Saturday, July 14, 2012

Avalanche on Mt Fuji

A lethal conspiracy of high winds, new snow and a lee slope

Thursday’s tragedy on Mont Blanc calls to mind a similar disaster on the slopes of Japan’s highest mountain. On the morning of November 28th, 1954, parties from three university mountaineering clubs were practising their winter alpine skills at the bottom of Yoshida-Ōsawa (right), the deep gully running down the volcano’s east flank.

At 10.40am, an avalanche started at the top of the gully, triggered the snowslopes below, and gathered them into a massive slide that cascaded as far as the third station level.

When the snow-rubble settled, 15 students from Tokyo, Keio and Nippon Universities had lost their lives. The original caption of the picture below, showing rescue operations near the third station of Tsubakuro-sawa, is “Requiem for our friends who sleep on Mt Fuji”.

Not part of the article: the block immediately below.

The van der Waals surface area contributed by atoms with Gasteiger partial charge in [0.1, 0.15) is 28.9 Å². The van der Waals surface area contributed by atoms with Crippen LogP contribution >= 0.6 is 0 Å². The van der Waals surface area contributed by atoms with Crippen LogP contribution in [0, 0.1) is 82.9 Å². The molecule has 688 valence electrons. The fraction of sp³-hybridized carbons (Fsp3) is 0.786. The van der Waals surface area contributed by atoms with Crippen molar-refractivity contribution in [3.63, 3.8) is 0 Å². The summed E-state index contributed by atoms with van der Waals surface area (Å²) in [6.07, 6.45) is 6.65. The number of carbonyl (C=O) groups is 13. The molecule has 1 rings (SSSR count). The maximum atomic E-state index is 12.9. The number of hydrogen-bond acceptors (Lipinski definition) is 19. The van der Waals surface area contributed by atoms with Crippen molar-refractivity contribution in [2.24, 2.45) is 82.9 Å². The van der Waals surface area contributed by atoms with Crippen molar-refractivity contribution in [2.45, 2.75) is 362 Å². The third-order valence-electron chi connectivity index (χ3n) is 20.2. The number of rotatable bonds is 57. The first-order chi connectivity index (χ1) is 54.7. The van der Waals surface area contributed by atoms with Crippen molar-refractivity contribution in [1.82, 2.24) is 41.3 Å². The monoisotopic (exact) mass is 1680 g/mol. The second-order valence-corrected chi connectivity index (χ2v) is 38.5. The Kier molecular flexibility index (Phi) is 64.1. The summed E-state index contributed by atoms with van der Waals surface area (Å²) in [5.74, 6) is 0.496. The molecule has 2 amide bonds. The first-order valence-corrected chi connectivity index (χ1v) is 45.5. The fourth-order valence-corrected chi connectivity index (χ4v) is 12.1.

Windslab avalanches of the type that swept Mt Maudit this week are less frequent in the Japanese mountains than in the European Alps. That's because Japan's maritime climate produces a warmer, more cohesive snowpack, with fewer avalanche-prone weak layers. But heavy falls of new snow, high winds and a lee slope – as on the east side of Mt Fuji – can combine for deadly effect on any high mountain.


Guardian newspaper: Mont Blanc avalanche was unavoidable, say authorities

Photos are from 目で見る日本登山史, 山と溪谷社 (編集) (Yama-to-Keikoku-sha: Illustrated History of Japanese Mountaineering)

More about the power of snow in the Japanese mountains: Avalanche

No comments: